Lincoln’s Second Inauguration


The big room was filling up rapidly when the Vice President-elect came in, leaning rather heavily on Hamlin’s arm. The galleries were already well filled, and the ladies’ section was even noisier than usual, for the stylishly dressed women seated there had no intention of allowing anyone to hush them up. Several senators had made requests for silence, but the privileged ladies who held official tickets of admission were so engrossed in their own conversation that they did not even hear what was being said on the floor.

A New York Herald correspondent described the scene: “A noise was heard in the diplomatic gallery. All eyes were turned in that direction. The noise that attracted attention arose from one of the representatives of a South American government getting his feet entangled with a mass of crinoline, losing his balance, and rolling down the aisle in the gallery.”

Hamlin took the chair and began his farewell message to the Senate. While he was speaking, members of the Cabinet and seven of the ten justices of the Supreme Court entered the room. Chief Justice Chase was carrying a copy of the Constitution and a Bible so he could administer the oath of office to the President. Heads were turned toward the diplomatic gallery when Mrs. Lincoln appeared there. Reporters noted dutifully that she was wearing “a black velvet dress trimmed with ermine.” Then representatives of various foreign governments, resplendent with medals and insignia of rank, were seated behind the justices of the Supreme Court.

Hamlin’s farewell address was a short and gracious speech in which he simply thanked the senators for their kindness to him. At its conclusion he turned to Johnson and asked him if he was ready to take the oath of office as Vice President. Johnson stood up and said that he was, but instead of waiting for Hamlin to administer the oath, he plunged abruptly into what was apparently intended to be his speech of acceptance. Only the newspaper accounts of the day give a truthful approximation of what he actually said.1

The New York World, an opposition paper which was to plague Johnson with his own words for weeks afterward, reported the speech as follows: “By choice of the people, he said, he had been made presiding officer of this body, and, in presenting himself here in obedience to the behests of the Constitution of the United States, it would, perhaps, not be out of place to remark just here what a striking thing the Constitution was. It was the Constitution of the people of the country, and under it, here today, before the American Senate, he felt that he was a man and an American citizen. … Turning toward Mr. Chase, Mr. Johnson said: ‘And your exaltation and position depend upon the people.’ Then turning toward the Cabinet, he said: ‘And I will say to you, Mr. Secretary Seward, and to you, Mr. Secretary Stanton, and to you, Mr. Secretary — (To a gentleman nearby, sotto voce, ‘Who is Secretary of the Navy?’ The person addressed replied in a whisper, ‘Mr. Welles’)—and to you, Mr. Secretary Welles, I would say, you derive your power from the people.’ Mr. Johnson then remarked that the great element of vitality in this government was its nearness and proximity to the people. He wanted to say to all who heard him in the face of the American people, that all power was derived from the people. He would say in the hearing of the foreign ministers, for he was going to tell the truth here today, that he was a plebeian—he thanked God for it.”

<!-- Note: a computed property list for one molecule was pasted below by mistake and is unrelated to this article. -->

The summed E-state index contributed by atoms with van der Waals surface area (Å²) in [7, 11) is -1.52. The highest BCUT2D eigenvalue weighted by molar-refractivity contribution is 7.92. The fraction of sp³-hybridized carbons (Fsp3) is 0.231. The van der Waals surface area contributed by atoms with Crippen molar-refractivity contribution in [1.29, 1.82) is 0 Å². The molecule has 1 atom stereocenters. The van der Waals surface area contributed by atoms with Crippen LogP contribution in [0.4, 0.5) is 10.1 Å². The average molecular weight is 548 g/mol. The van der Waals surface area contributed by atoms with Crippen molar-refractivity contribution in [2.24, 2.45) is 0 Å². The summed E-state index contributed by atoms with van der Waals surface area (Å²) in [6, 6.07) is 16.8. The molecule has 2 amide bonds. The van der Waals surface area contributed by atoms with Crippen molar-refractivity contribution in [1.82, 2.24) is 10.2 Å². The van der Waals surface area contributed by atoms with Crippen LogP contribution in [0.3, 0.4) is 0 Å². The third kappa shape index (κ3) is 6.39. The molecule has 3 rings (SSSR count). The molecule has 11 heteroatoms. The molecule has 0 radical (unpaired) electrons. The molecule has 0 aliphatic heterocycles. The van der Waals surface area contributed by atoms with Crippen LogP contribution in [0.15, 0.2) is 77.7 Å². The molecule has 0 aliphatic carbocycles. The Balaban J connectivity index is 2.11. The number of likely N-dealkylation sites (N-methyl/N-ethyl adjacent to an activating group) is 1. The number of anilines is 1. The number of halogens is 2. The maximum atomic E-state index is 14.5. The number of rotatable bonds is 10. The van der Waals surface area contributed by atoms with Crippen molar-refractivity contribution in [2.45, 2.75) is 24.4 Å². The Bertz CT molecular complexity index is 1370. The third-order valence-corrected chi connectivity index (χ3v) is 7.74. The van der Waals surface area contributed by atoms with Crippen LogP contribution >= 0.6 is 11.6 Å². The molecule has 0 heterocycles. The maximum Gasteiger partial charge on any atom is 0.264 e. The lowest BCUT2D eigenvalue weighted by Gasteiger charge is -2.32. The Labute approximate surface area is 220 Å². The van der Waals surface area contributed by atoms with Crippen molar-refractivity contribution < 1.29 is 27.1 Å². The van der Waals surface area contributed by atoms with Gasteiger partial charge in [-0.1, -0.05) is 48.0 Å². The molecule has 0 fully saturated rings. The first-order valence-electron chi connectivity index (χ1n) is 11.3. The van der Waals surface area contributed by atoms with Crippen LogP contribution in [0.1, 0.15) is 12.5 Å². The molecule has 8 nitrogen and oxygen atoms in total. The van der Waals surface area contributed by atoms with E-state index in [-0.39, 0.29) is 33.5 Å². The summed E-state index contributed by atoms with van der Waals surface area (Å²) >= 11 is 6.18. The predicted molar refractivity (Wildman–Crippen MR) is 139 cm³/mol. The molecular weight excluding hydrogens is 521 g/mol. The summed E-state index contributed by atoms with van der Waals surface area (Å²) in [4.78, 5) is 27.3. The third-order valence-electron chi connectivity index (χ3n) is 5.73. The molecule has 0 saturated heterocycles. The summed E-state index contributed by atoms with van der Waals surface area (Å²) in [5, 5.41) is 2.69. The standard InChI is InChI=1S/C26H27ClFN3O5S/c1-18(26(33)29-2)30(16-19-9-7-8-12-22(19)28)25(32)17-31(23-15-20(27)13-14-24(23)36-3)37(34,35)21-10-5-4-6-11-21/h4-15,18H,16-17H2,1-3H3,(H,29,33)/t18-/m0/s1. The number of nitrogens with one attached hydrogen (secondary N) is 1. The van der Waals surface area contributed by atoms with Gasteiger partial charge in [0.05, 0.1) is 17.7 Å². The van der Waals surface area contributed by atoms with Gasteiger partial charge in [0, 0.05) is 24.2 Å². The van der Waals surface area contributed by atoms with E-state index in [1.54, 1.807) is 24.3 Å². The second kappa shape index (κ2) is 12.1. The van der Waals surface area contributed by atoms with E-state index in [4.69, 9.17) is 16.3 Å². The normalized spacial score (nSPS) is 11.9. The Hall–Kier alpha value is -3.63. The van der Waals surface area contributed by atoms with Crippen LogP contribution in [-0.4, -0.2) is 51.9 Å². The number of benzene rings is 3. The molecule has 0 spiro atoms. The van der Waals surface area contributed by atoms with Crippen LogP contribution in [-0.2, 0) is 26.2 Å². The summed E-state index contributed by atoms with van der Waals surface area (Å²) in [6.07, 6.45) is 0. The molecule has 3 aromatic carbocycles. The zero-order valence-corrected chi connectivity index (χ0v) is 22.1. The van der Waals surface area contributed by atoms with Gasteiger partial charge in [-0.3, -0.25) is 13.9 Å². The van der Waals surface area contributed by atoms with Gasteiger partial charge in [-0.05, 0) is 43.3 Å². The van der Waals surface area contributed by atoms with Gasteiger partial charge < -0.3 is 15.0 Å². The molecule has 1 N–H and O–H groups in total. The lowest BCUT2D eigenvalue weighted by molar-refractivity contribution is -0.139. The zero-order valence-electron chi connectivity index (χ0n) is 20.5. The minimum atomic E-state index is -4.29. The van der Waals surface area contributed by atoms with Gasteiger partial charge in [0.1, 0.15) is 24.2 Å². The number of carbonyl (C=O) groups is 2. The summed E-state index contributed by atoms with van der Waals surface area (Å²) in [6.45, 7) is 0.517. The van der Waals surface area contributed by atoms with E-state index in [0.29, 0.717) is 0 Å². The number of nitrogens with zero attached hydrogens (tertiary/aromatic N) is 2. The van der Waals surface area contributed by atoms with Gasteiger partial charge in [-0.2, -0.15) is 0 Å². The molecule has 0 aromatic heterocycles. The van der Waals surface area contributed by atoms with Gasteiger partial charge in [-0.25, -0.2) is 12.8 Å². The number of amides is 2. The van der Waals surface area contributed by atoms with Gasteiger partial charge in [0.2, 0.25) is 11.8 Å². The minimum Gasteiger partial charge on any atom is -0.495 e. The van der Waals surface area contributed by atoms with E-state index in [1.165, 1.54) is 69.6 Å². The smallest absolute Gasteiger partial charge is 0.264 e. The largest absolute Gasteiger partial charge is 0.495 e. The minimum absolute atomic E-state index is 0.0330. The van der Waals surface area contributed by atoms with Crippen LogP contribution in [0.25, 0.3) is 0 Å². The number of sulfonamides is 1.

By this time, despite the chattering of the women in the gallery, Johnson’s audience, which was expecting the brief, formal speech that was customary for the occasion, had caught on to the fact that something was very wrong. The speaker’s florid face and peculiar manner of speaking caused the unruly crowd to fall silent. The silence emphasized the lack of meaning in what was being said. The loud, pompous voice went on to boast several times more about its plebeian origin; then it drifted off to Tennessee, where God was again thanked that it was still a state in the Union although “there had been an interregnum, a hiatus.” It was obvious to everyone now that the Vice President-elect was trying to show off his political vocabulary but could not put the high-sounding words together to make sense.

The members of the House were crowding in before anyone could stop the unhappy speaker. The Democrats were secretly delighted at what was happening, but the Republicans took it badly. Senator Zachariah Chandler of Michigan wrote later to his wife: “I was never so mortified in my life. Had I been able to find a small hole, I should have dropped through it out of sight.”

Amid audible remarks of “What a shame!” and “Tell him to stop,” Johnson was temporarily silenced. Hamlin then tried to administer the oath of office quickly. But Johnson was in no condition to be hurried. Hamlin had to read the oath by single sentences and sometimes prompt the befuddled man.